Environment and Climate Change Minister Catherine McKenna has squashed an apparent attempt by officials in her department to censor Members of Parliament, First Nations representatives, and other members of Canada’s official delegation to the United Nations climate conference in Marrakech November 7-18.
Conservative environment critic Ed Fast (CP-Abbotsford) flagged the problem after McKenna’s office sent out a participant agreement that required delegates to “refrain from intervening in debates or negotiations while serving as a member of the delegation,” “refrain from giving media interviews” within the scope of the agreement, and “respect the authority of the Head of Delegation on all matters” regarding their conduct onsite.
Fast told McKenna he would not attend COP 22 under those conditions. “As your (Official Opposition) Critic, it is my constitutional responsibility to challenge the Government of Canada and to offer Canadians alternative policy and legal perspectives when and where appropriate,” he wrote. “This effort to muzzle my ability to communicate with Canadians on issues they deeply care about is highly objectionable, and contrary to the democratic principles we are both entrusted to uphold.”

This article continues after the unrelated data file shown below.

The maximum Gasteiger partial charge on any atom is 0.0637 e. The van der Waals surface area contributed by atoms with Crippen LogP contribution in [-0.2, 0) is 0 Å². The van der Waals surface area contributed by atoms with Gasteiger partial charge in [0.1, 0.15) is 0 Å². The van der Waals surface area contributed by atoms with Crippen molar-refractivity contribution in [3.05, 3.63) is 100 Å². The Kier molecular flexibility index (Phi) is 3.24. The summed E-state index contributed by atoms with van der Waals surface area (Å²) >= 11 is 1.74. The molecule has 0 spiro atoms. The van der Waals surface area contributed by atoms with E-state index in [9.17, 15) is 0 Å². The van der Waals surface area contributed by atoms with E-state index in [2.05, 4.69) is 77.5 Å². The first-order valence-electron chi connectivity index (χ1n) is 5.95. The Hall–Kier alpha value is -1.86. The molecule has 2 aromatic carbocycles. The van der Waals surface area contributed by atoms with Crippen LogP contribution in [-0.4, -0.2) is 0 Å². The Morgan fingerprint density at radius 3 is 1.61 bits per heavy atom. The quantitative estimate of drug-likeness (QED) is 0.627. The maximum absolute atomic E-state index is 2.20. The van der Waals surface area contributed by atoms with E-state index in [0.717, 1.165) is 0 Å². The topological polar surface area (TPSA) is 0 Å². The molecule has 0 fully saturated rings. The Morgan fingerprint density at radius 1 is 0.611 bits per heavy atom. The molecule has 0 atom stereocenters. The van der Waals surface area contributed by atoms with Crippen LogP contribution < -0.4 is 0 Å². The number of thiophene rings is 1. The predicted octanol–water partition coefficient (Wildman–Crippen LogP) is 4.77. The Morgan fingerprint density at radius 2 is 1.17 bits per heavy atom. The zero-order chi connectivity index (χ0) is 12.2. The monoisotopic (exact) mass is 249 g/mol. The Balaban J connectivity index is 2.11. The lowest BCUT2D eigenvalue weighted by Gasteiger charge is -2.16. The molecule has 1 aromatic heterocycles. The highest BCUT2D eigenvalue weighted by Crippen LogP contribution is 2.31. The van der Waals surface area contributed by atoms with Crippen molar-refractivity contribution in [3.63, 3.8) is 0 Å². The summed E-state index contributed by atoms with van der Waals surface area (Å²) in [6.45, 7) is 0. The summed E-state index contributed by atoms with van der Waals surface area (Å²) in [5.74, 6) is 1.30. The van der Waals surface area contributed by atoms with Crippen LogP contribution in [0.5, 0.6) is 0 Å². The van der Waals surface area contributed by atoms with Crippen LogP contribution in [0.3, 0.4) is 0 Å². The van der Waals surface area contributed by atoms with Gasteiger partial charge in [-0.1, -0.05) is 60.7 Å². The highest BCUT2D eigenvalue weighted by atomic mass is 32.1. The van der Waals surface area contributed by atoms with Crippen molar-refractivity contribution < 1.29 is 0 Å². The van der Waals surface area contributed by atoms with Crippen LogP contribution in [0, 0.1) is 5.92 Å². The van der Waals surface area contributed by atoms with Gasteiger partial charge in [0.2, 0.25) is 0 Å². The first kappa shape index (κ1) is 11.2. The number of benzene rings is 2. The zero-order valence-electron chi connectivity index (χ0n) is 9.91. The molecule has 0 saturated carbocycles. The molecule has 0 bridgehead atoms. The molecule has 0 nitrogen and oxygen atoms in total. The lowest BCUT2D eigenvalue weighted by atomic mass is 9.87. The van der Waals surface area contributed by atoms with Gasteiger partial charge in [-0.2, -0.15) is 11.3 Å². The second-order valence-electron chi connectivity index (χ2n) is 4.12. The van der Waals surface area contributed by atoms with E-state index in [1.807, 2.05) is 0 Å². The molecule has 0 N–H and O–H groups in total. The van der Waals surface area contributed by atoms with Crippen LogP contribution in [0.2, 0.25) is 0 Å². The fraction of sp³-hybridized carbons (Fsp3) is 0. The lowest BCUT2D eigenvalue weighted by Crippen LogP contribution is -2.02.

McKenna’s office acknowledged the error within hours.
“The COP 22 delegate agreements provided to Opposition MPs, Indigenous groups, provincial, territorial, and municipal representatives, NGOS, youth, and business included an error made by officials that suggested limits on interactions with media,” wrote spokesperson Caitlin Workman. “We have asked officials that all invited delegates be contacted immediately to rectify this error.”
She added that the new federal government’s practice of including opposition MPs in government delegations “is in stark contrast to the previous Conservative government, which routinely failed to invite opposition representatives to international events in which Canada was a participant.”